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Screening and Tests for Narcolepsy

Preliminary diagnosis of narcolepsy can occur with the presence of excessive daytime sleepiness and cataplexy. Others tests for narcolepsy generally seek to confirm this preliminary diagnosis and devise a treatment program.

Diagnosing narcolepsy usually begins with the patient providing a detailed sleep history, including a questionnaire that gauges the patient’s level of sleepiness and how likely the patient is to fall asleep in certain situations. Patients may also be asked to keep a sleep journal, or a record of their sleep patterns over a week or two.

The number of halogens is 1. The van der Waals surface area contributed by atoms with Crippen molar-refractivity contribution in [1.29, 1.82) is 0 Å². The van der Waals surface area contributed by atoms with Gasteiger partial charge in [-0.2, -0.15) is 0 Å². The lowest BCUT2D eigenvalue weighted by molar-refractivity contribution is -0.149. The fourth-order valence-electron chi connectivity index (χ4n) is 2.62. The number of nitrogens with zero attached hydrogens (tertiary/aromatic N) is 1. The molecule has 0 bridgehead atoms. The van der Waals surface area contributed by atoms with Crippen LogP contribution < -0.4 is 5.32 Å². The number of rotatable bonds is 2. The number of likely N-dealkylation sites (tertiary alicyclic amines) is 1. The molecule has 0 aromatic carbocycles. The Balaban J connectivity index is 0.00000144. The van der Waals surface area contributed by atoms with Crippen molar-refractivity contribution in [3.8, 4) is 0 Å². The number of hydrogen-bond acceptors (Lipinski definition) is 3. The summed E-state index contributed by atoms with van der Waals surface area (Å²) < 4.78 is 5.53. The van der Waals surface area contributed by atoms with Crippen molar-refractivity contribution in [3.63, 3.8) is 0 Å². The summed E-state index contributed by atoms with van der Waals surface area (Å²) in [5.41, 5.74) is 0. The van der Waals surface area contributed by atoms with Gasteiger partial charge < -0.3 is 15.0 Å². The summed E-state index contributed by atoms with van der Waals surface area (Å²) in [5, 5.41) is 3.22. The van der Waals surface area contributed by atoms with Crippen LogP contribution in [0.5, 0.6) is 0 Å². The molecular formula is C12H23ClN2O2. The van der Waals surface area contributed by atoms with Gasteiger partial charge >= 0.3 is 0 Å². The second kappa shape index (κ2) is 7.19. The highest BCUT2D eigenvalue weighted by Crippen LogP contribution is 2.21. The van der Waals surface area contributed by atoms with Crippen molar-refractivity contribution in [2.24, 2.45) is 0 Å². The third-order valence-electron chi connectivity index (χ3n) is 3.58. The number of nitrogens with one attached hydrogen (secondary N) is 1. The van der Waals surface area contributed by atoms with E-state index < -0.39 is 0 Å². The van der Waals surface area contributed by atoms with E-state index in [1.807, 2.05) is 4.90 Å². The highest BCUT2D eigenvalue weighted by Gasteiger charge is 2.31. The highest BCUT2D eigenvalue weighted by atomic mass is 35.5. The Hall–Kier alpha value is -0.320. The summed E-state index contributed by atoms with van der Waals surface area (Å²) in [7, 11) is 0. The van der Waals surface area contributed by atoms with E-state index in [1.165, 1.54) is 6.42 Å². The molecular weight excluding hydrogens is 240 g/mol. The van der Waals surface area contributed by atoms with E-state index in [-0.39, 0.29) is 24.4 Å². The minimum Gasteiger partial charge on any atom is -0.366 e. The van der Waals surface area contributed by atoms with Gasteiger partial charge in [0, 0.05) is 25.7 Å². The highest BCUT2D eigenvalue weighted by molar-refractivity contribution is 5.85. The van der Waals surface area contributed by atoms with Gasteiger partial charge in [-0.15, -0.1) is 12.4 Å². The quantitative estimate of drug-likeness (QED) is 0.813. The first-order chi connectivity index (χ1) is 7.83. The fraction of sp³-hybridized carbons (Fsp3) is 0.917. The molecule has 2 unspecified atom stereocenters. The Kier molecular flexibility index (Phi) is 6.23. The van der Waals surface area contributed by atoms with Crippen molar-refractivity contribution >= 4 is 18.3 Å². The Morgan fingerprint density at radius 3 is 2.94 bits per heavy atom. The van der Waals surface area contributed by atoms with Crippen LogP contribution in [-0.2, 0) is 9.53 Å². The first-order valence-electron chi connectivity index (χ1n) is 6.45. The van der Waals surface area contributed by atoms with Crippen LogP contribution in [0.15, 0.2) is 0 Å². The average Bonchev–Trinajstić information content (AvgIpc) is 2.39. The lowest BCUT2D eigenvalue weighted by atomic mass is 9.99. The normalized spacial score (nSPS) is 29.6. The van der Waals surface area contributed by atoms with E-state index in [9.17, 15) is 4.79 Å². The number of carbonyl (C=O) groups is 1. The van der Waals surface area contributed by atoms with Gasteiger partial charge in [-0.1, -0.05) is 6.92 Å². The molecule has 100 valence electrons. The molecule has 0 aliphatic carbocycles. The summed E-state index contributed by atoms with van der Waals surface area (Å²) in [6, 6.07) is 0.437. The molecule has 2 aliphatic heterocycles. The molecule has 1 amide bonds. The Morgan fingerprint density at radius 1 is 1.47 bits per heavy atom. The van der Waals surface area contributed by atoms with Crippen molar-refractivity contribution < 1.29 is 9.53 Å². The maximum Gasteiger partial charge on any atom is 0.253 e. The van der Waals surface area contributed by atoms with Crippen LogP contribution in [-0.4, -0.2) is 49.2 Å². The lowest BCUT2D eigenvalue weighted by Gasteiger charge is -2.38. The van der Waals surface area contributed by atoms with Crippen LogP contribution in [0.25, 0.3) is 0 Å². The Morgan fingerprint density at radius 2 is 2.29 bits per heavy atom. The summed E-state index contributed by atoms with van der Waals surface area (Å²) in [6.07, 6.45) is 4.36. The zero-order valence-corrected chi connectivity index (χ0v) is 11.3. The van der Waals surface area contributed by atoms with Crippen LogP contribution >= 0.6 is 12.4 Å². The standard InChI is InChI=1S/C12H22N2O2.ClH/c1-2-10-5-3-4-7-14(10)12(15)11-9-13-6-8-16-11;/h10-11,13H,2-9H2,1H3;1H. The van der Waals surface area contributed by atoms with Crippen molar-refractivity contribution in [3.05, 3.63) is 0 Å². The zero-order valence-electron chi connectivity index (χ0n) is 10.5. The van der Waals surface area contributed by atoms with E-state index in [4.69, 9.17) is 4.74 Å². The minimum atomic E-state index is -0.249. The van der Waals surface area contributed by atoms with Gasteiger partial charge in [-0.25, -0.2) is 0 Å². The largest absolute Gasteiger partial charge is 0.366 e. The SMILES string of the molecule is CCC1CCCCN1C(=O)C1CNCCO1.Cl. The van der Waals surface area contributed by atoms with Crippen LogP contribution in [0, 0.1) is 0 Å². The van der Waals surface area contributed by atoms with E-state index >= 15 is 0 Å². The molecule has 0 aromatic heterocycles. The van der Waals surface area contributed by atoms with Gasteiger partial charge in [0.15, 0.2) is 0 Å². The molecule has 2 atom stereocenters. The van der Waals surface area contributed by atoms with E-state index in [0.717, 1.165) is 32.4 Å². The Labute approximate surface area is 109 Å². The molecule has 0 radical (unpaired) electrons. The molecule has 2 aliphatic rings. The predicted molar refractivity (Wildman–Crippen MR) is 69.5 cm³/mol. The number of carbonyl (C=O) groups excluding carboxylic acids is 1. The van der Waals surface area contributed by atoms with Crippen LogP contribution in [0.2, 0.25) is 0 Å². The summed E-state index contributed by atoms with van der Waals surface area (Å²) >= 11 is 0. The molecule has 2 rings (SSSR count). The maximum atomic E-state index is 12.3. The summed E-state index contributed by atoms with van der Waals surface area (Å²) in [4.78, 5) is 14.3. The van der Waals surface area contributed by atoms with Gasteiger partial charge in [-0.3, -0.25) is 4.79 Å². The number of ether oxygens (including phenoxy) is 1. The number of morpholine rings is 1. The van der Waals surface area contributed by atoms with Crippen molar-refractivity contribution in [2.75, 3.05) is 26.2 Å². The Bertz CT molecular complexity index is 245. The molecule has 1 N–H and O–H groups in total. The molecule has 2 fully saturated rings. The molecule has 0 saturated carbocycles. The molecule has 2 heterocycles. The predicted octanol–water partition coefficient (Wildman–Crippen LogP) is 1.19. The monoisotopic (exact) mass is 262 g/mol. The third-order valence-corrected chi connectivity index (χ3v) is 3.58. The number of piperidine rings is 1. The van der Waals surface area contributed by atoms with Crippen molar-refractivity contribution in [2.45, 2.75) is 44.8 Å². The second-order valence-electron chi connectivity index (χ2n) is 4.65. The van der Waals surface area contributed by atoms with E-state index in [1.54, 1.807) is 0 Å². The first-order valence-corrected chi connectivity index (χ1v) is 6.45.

Some narcolepsy patients may be asked to undergo a test called an overnight polysomnogram, which monitors signals during sleep through the use of electrodes placed on the patient’s head. Additionally, a multiple sleep latency test can be used to measure the onset and sleep and how quickly REM sleep occurs. A hypocretin test may be used to test for low levels of hypocretin, a brain chemical that regulates REM sleep. To conduct this test, doctors will perform a spinal tap to remove a sample of spinal fluid. Finally, genetic blood tests can be used to look for a genetic mutation common in narcolepsy patients. 

Locations for Narcolepsy